The blockchain-based platform called Vote Tandem works by allowing people with the right to vote in Switzerland to “donate” their vote to the “politically excluded”.
This includes groups like people aged under 18 and the homeless. Crucially, it also includes the 25 percent of the Swiss population who are foreigners and are therefore barred from voting in both national elections and the country’s regular referendums.
Vote Tandem is the Bachelor project of Vinzenz Leutenegger and Daniel Holler, both students of Interaction Design at Zurich University of the Arts (ZHdK).
“Our main aim is to boost political participation in Switzerland and create a discourse that boosts that participation,” Leutenegger told The Local.
To take part in the project, Swiss voters and people who don’t have the right to vote must sign up on the Vote Tandem website. This involves installing a browser extension and creating a secure account.
— Sebastian Sele ?? (@seleroyale) June 5, 2019
Once they have registered, Swiss voters make a vote available while non-voters can choose from a list of upcoming national votes that they might wish to have a say in.
The next stage of the process is the most important part. It sees the vote giver and the vote recipient meet to discuss the issue or issues involved. At the end of this meeting, the Swiss voter fills out the ballot paper and signs it.
Personalized ballot papers are sent to all Swiss voters well in advance of elections or referendums and most people send in postal votes.
The votes submitted after a meeting set up through Vote Tandem would contain the name and signature of a registered Swiss voter but would show the voting choice of a person without the right to vote. In effect, a non-voter would be casting the ballot.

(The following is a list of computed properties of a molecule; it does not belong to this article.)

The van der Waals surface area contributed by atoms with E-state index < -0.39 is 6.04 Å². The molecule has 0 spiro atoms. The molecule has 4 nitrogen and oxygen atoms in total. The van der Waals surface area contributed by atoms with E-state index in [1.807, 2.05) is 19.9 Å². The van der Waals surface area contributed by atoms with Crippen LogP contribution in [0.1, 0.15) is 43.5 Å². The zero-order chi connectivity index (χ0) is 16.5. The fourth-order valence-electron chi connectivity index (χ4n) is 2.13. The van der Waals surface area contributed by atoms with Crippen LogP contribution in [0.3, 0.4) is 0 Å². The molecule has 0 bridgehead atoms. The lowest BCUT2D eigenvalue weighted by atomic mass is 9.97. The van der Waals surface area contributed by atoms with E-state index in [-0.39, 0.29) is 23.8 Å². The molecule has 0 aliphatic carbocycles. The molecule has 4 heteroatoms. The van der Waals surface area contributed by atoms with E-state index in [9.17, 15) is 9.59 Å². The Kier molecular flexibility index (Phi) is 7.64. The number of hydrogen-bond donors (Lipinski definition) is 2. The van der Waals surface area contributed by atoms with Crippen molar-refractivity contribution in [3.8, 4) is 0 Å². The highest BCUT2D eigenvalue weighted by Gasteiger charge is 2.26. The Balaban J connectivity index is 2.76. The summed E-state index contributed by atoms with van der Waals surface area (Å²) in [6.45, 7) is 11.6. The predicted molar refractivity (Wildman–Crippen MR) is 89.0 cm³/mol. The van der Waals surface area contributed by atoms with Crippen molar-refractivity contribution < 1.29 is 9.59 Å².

But the projects founders are keen to stress there should no pressure or obligations on either party.
“No one has to do anything they don’t want to do – whether that is the Swiss vote holder or the person being given the vote. This is important both in safety terms and for democratic reasons,” Leutenegger said.
The project's founders also hope these meetings will lead to increased awareness of the issues around foreigners and voting rights in Switzerland.
“At present, people don’t even have to think about who should have the right to vote. But we want people to consider this issue,” Leutenegger told The Local.
“We don’t want to give an answer. We want to include as many people as possible in the discussion.”
— Daniel Graf ? (@dani_graf) June 6, 2019
Critics argue the Vote Tandem project could be illegal. The Swiss Criminal Code states it is against the law to accept gifts or favours in return for voting a certain way. Voting without authority to do so is also a crime.
Both are punishable by prison terms of up to three years.
The Federal Chancellery told Swiss news site 20 Minuten that it would be “up to the courts to decide if this sort of opinion-forming is against the law.”
But Leutenegger says the Vote Tandem project is about making Swiss democracy stronger.
“We believe in the voting system in Switzerland. So we want to strengthen it,” he said.
“However, there is more to democracy than just voting. It is also about finding out about other people’s opinions.”
To date, few Swiss voters have signed up to the Vote Tandem project but the hope is that it will gain traction when voters start to receive ballot papers for upcoming national votes.